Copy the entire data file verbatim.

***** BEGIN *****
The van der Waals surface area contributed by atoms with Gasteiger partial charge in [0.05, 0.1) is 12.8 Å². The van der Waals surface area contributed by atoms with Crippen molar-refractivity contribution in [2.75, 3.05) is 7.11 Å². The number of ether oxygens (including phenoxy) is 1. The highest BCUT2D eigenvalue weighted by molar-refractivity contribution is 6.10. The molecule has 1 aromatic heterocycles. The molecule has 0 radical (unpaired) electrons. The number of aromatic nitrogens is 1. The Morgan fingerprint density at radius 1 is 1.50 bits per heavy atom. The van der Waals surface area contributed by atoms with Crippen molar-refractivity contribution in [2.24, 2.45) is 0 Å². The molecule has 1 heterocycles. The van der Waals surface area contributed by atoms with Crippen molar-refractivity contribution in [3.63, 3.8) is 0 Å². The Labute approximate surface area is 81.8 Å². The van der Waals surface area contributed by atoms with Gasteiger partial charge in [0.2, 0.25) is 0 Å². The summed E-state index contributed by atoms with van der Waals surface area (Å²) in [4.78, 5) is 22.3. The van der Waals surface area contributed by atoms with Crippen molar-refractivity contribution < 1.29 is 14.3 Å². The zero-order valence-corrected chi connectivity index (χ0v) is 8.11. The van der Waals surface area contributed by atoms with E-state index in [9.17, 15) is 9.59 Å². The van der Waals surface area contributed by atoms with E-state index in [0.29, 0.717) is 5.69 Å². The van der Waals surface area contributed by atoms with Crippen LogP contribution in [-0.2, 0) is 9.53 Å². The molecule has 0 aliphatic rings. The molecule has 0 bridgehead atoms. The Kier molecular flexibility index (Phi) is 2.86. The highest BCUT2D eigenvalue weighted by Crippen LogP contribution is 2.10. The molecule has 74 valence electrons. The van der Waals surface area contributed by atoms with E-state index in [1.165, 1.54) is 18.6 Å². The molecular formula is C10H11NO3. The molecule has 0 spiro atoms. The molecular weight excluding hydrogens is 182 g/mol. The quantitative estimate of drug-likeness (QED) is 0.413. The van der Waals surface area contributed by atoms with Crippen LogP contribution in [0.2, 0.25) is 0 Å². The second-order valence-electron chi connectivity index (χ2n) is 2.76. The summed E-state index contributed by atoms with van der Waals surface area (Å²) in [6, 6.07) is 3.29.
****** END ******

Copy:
The van der Waals surface area contributed by atoms with Gasteiger partial charge in [0.05, 0.1) is 12.8 Å². The van der Waals surface area contributed by atoms with Crippen molar-refractivity contribution in [2.75, 3.05) is 7.11 Å². The number of ether oxygens (including phenoxy) is 1. The highest BCUT2D eigenvalue weighted by molar-refractivity contribution is 6.10. The molecule has 1 aromatic heterocycles. The molecule has 0 radical (unpaired) electrons. The number of aromatic nitrogens is 1. The Morgan fingerprint density at radius 1 is 1.50 bits per heavy atom. The van der Waals surface area contributed by atoms with Crippen molar-refractivity contribution in [2.24, 2.45) is 0 Å². The molecule has 1 heterocycles. The van der Waals surface area contributed by atoms with Crippen molar-refractivity contribution in [3.63, 3.8) is 0 Å². The Labute approximate surface area is 81.8 Å². The van der Waals surface area contributed by atoms with Gasteiger partial charge in [0.2, 0.25) is 0 Å². The summed E-state index contributed by atoms with van der Waals surface area (Å²) in [4.78, 5) is 22.3. The van der Waals surface area contributed by atoms with Crippen molar-refractivity contribution < 1.29 is 14.3 Å². The zero-order valence-corrected chi connectivity index (χ0v) is 8.11. The van der Waals surface area contributed by atoms with E-state index in [9.17, 15) is 9.59 Å². The van der Waals surface area contributed by atoms with E-state index in [0.29, 0.717) is 5.69 Å². The van der Waals surface area contributed by atoms with Crippen LogP contribution in [-0.2, 0) is 9.53 Å². The molecule has 0 aliphatic rings. The molecule has 0 bridgehead atoms. The Kier molecular flexibility index (Phi) is 2.86. The highest BCUT2D eigenvalue weighted by Crippen LogP contribution is 2.10. The molecule has 74 valence electrons. The van der Waals surface area contributed by atoms with E-state index in [1.165, 1.54) is 18.6 Å². The molecular formula is C10H11NO3. The molecule has 0 spiro atoms. The molecular weight excluding hydrogens is 182 g/mol. The quantitative estimate of drug-likeness (QED) is 0.413. The van der Waals surface area contributed by atoms with Crippen LogP contribution in [0.2, 0.25) is 0 Å². The second-order valence-electron chi connectivity index (χ2n) is 2.76. The summed E-state index contributed by atoms with van der Waals surface area (Å²) in [6, 6.07) is 3.29.